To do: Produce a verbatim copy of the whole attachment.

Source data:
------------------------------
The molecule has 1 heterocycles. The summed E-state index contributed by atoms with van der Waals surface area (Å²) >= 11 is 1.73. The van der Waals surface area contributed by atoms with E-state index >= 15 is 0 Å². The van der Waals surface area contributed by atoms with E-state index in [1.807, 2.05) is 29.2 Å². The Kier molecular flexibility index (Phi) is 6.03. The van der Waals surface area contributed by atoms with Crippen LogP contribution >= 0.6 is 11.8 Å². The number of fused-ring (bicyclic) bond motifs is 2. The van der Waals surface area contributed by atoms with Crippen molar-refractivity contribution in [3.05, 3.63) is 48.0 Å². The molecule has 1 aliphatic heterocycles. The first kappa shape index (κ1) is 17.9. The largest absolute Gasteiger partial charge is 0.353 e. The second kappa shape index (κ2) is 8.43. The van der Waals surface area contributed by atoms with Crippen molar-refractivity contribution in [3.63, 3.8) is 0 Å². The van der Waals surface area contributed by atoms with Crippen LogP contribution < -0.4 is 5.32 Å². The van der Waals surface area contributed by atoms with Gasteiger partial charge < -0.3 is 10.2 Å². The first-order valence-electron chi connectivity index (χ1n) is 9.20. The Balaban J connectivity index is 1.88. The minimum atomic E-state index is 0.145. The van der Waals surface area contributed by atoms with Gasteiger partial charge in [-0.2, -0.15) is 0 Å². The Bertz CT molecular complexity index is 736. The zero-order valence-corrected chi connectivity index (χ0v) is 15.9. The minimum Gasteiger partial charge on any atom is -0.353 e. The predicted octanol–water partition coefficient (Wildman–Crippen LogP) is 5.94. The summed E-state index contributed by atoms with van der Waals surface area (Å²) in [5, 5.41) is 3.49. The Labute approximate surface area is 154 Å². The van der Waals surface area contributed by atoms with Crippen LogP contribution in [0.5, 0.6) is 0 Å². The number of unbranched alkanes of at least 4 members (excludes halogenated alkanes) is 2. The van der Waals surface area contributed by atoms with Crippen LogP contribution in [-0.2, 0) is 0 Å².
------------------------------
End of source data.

The molecule has 1 heterocycles. The summed E-state index contributed by atoms with van der Waals surface area (Å²) >= 11 is 1.73. The van der Waals surface area contributed by atoms with E-state index >= 15 is 0 Å². The van der Waals surface area contributed by atoms with E-state index in [1.807, 2.05) is 29.2 Å². The Kier molecular flexibility index (Phi) is 6.03. The van der Waals surface area contributed by atoms with Crippen LogP contribution >= 0.6 is 11.8 Å². The number of fused-ring (bicyclic) bond motifs is 2. The van der Waals surface area contributed by atoms with Crippen molar-refractivity contribution in [3.05, 3.63) is 48.0 Å². The molecule has 1 aliphatic heterocycles. The first kappa shape index (κ1) is 17.9. The largest absolute Gasteiger partial charge is 0.353 e. The second kappa shape index (κ2) is 8.43. The van der Waals surface area contributed by atoms with Crippen molar-refractivity contribution in [3.63, 3.8) is 0 Å². The van der Waals surface area contributed by atoms with Crippen LogP contribution < -0.4 is 5.32 Å². The van der Waals surface area contributed by atoms with Gasteiger partial charge < -0.3 is 10.2 Å². The first-order valence-electron chi connectivity index (χ1n) is 9.20. The Balaban J connectivity index is 1.88. The minimum atomic E-state index is 0.145. The van der Waals surface area contributed by atoms with Gasteiger partial charge in [-0.2, -0.15) is 0 Å². The Bertz CT molecular complexity index is 736. The zero-order valence-corrected chi connectivity index (χ0v) is 15.9. The minimum Gasteiger partial charge on any atom is -0.353 e. The predicted octanol–water partition coefficient (Wildman–Crippen LogP) is 5.94. The summed E-state index contributed by atoms with van der Waals surface area (Å²) in [5, 5.41) is 3.49. The Labute approximate surface area is 154 Å². The van der Waals surface area contributed by atoms with Crippen LogP contribution in [0.5, 0.6) is 0 Å². The number of unbranched alkanes of at least 4 members (excludes halogenated alkanes) is 2. The van der Waals surface area contributed by atoms with Crippen LogP contribution in [-0.2, 0) is 0 Å².